Seat cushions, armrests, floor coverings and plastic parts used in most car interiors are made with toxic chemicals known to pose major public health risks. PBDEs, used as fire retardants, and phthalates, used to soften PVC plastics, have been linked to birth defects, impaired learning, liver toxicity, premature births, and early puberty in laboratory animals, among other serious health problems.
This first-of-its-kind report by the Ecology Center found significantly higher levels of PBDEs in vehicle dust and windshield wipe samples than those found in homes and offices in previous studies. Since the average American spends more than 1.5 hours in their car every day, this is a significant source of indoor air pollution. The study ranks car manufacturers according to the levels of toxic chemicals found inside the vehicles.
A Report Card on the Six Leading Automakers
U.S. automakers are falling behind their foreign competitors in the use of sustainable plastics. The industry leader, Toyota, has set aggressive goals for increasing its use of recyclable and biodegradable plastics, and is also reporting publicly on its progress. While U.S. automakers are making progress in some areas, none are matching Toyota’s goals, research and development investments, or actual use of sustainable plastics.
To help consumers and other stakeholders evaluate the progress of automakers towards sustainable plastics, the Ecology Center and Clean Production Action grade the top six auto companies in the U.S. on their policies, goals, and actions. How do corporate-wide environmental goals address plastics use? What are their goals for sustainable plastics? How are they measuring progress toward meeting their goals? And how far along the path of environmentally sustainable plastics have they gone?
Impacts of and Alternatives for Automotive Lead Uses
The use of lead in cars accounts for the largest remaining source of lead pollution today. The North American automobile industry is responsible for the release or transfer each year of more than 300 million pounds (136,508 metric tons) of lead through mining, smelting, manufacturing, recycling and disposing of lead-containing automotive components — primarily batteries — and through normal vehicle use.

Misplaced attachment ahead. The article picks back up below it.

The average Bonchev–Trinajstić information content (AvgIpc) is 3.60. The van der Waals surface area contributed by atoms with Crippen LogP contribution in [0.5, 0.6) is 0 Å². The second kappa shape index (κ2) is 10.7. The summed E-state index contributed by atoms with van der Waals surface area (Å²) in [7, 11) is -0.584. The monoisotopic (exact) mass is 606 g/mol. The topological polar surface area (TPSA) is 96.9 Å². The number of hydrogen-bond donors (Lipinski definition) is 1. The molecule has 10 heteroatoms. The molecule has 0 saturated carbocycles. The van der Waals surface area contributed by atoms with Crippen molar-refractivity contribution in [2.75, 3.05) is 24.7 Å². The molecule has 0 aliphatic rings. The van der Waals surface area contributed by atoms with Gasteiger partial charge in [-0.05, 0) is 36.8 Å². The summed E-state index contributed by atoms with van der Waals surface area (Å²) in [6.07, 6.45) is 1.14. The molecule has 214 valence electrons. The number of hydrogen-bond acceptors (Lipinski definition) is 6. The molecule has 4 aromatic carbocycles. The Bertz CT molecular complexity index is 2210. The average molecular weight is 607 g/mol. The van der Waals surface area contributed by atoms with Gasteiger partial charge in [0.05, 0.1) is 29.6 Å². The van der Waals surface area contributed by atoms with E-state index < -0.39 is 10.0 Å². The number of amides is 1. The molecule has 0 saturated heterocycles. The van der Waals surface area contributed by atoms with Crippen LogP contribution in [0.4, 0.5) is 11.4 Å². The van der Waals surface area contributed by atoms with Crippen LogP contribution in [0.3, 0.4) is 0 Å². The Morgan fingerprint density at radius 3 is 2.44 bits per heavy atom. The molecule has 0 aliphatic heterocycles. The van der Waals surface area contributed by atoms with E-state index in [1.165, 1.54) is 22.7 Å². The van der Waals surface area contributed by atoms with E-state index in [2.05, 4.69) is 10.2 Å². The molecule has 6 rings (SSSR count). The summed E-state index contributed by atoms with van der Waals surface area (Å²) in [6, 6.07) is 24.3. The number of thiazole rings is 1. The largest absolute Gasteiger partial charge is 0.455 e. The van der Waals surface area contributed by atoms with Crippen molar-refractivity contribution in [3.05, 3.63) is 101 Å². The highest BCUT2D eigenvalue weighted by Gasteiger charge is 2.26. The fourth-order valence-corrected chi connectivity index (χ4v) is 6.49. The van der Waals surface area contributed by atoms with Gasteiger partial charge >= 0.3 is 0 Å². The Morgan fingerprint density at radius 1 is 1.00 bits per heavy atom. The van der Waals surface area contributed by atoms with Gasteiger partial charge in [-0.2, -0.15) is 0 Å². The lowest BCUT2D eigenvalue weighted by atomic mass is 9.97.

This report, jointly released by the Ecology Center and Environmental Defense, documents the release of lead into the environment resulting from automobile manufacturing, use, and disposal. The report calls on the automotive industry to phase out lead use in cars, most notably in the starter battery, and to take responsibility for ensuring the recovery and proper management of lead used in cars.
Implications for Recycling and Disposal
The United States had a record 210 million automobiles on the road in 1999, up 15 million from 1994, and the total for all of North America in 1996 was more than 235 million. Each year, some 12 million of these vehicles are retired from useful life. Many of the materials used in their production create problems along the way, either in the vehicle’s manufacture, use or end-of-life. This report examines the historic and continuing use of the highly toxic metal mercury in automobiles and estimates its releases to the environment from end-of-life vehicle (ELV) processing. The report shows that emissions from vehicle recycling and disposal processes are one of the largest sources of mercury contamination to the environment. The report also examines strategies for cleaner production and proposes key policy solutions to eliminate mercury hazards from both new and existing vehicles.